Joseph A. Fluehr III Funeral Home Inc.
On-Site Crematory
Richboro: (215) 968-8585
New Britain: (215) 340-9654
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Anticipatory grief is grief that occurs as a loved one with a prolonged illness is dying. This type of grief is different from grief after death because there can be more anger, frustration and the inclination to feel emotionally out of control. Again, because grief is a highly personal experience, not everyone experiences anticipatory grief and some may find anticipatory grief to be more stressful than grief felt after a loved one dies. In part, this is because anticipatory grief requires one to adjust and adapt to ongoing changes in their loved one’s prognosis, daily care and emotional spirits. Anticipatory grief does not take the place of grief. It does not give you a “head start.”

Anticipatory grief includes many different losses, such as the loss of future plans, loss of a life companion, possible financial losses and the shifting and changing roles within a family. During this time, it is important to spend time together, share memories and express your feelings. Remember to include children and keep a sense of humor. Spirituality is important and the effects of meditation, holistic therapy, massage, yoga, organized religion and prayer can make a profound impact. Give permission for your loved one to die and seek help when needed.

For those individuals who are at the end of life, this time allows you to reconcile differences with friends and family, find closure and say goodbye. This is a time of reflection for those who are dying.

Practical things to do to prepare for the end of life

  • Financial
    • Organize paperwork, contact information, login information
    • Contact lawyer, accountant, or financial advisor
  • Legal matters
    • Update beneficiaries
    • Make sure an executed, valid will is in place
    • Relationship matters
    • Notify family and friends
    • Address any unresolved issues
    • Share passwords to social media accounts
  • Medical
    • Clarify personal medical wishes and directives
  • Funeral wishes and preferences
    • Are there any spiritual, religious or secular practices that need to be performed at the time of death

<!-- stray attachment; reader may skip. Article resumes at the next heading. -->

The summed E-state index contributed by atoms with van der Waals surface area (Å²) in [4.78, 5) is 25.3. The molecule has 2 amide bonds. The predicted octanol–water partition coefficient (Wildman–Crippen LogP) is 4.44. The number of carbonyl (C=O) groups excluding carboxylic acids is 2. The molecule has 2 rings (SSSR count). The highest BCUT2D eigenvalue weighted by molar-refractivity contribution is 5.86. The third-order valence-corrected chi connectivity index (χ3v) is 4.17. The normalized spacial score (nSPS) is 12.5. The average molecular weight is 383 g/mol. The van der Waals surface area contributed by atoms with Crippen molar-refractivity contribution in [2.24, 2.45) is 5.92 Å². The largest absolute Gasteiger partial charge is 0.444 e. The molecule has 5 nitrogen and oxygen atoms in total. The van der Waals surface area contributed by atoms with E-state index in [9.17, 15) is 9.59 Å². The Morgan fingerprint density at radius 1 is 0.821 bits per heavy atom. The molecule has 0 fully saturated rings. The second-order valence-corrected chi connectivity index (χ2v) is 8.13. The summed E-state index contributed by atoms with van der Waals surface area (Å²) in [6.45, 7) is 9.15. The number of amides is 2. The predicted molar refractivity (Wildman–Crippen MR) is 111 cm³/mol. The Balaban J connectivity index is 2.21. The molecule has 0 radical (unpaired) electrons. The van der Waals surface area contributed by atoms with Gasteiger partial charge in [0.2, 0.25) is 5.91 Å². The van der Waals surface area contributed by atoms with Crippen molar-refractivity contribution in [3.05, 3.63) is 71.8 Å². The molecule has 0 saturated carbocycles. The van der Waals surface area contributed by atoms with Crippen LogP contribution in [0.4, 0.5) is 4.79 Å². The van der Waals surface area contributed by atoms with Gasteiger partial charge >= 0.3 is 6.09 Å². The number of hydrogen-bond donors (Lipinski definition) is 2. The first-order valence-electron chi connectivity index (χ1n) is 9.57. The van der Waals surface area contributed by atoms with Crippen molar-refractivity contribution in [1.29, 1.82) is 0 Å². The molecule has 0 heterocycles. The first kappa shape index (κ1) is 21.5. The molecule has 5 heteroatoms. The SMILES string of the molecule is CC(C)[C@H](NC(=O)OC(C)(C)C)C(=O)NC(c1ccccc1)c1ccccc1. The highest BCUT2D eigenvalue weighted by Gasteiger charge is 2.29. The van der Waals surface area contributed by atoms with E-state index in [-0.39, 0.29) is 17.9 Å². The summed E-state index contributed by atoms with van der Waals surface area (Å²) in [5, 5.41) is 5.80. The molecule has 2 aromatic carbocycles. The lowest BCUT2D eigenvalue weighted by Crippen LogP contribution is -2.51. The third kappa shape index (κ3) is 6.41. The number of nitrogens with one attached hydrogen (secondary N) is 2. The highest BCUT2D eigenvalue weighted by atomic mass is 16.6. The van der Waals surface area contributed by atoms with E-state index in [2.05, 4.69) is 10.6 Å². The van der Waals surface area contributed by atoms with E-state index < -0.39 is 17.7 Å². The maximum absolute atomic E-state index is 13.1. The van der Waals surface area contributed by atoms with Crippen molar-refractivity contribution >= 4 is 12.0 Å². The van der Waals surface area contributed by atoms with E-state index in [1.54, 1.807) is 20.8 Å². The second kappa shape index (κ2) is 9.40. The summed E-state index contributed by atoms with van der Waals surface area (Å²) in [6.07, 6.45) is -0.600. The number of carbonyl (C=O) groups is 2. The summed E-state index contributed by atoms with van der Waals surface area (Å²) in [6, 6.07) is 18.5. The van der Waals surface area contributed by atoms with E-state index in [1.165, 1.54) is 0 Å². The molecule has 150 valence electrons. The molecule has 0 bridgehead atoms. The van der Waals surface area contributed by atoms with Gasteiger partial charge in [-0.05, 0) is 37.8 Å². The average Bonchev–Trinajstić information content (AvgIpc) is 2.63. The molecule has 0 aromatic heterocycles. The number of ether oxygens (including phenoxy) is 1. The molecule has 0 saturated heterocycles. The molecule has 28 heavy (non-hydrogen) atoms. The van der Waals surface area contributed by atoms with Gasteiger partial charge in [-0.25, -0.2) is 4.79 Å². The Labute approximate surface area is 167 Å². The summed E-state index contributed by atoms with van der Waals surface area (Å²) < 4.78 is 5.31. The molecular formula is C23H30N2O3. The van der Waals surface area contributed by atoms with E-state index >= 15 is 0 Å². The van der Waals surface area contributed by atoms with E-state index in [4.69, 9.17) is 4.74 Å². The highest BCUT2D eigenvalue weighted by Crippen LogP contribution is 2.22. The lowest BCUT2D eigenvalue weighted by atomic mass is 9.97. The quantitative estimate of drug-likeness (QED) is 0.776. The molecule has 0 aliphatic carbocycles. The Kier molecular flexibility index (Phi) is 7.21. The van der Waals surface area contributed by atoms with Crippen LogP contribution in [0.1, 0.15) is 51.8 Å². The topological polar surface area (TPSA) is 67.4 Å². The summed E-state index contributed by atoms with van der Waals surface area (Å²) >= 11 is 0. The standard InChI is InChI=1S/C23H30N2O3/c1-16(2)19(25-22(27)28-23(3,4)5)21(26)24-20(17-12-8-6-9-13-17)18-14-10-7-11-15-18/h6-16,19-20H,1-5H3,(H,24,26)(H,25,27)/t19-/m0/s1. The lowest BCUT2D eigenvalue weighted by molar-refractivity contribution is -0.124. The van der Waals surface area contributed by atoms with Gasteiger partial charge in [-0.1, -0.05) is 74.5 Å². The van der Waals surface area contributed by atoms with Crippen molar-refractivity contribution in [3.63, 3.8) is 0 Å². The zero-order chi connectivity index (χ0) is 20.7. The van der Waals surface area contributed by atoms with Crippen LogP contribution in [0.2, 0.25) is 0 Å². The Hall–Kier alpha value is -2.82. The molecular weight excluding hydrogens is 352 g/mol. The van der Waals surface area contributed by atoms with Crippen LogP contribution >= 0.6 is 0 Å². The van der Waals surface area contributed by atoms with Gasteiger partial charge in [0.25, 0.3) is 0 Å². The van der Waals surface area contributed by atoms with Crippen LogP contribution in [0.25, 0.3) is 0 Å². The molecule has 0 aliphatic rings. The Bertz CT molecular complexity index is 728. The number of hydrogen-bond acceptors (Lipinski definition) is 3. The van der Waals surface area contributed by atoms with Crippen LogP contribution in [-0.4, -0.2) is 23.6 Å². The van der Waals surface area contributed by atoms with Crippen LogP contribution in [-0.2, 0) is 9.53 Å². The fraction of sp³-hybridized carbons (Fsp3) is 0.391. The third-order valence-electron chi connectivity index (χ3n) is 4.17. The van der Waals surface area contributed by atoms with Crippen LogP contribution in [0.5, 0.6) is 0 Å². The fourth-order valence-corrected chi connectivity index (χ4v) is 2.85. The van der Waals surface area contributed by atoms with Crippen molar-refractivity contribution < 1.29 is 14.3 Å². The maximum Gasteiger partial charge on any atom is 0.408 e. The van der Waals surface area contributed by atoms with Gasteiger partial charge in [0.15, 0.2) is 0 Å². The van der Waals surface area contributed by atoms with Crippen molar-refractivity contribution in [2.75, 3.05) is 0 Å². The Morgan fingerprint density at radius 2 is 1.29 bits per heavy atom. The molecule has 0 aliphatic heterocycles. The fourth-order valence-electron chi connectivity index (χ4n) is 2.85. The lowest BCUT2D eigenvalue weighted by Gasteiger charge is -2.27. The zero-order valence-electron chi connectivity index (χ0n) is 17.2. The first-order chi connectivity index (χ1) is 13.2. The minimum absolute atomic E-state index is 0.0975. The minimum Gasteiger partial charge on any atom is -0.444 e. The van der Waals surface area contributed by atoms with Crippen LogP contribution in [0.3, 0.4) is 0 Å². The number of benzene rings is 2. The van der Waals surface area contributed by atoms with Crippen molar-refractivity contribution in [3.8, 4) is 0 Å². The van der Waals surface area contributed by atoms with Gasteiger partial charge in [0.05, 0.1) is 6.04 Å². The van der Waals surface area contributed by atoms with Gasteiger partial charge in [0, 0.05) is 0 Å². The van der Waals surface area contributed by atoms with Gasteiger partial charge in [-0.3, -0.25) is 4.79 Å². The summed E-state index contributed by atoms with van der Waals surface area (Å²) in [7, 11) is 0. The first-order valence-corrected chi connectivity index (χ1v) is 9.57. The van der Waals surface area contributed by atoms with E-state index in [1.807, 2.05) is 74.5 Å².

• What time of funeral celebration and celebrant is desired
      • Religious, secular, family friend or none
Certified Life Celebrants help create a funeral service, memorial service, or tribute that reflects the personality and lifestyle of the deceased. The celebrant personalizes all services by working with the family and loved ones.
CANA An international, non-profit trade association of over 3,300 members, composed of funeral homes, cemeteries, crematories, industry suppliers, that create a community of cremation experts.
Supports the funeral service industry by funding scholarships and educational opportunities for professionals and invests in programs that lift up grieving communities.
Offers hundreds of events and programs each year to boost businesses and support leaders for incredible success by offering a wealth of diverse committees, networking and social events, and award programs.
The world’s leading association to support funeral professionals. Provides members with critical information, innovative tools, resources and the professional community they need to serve families, run sustainable businesses and become pillars in their communities.
Offers services that preserve, protect and promote independent family owned funeral homes in Pennsylvania. Provides advocacy, continuing education, information, legal expertise, products, programs and services to help members enhance the quality of service to families.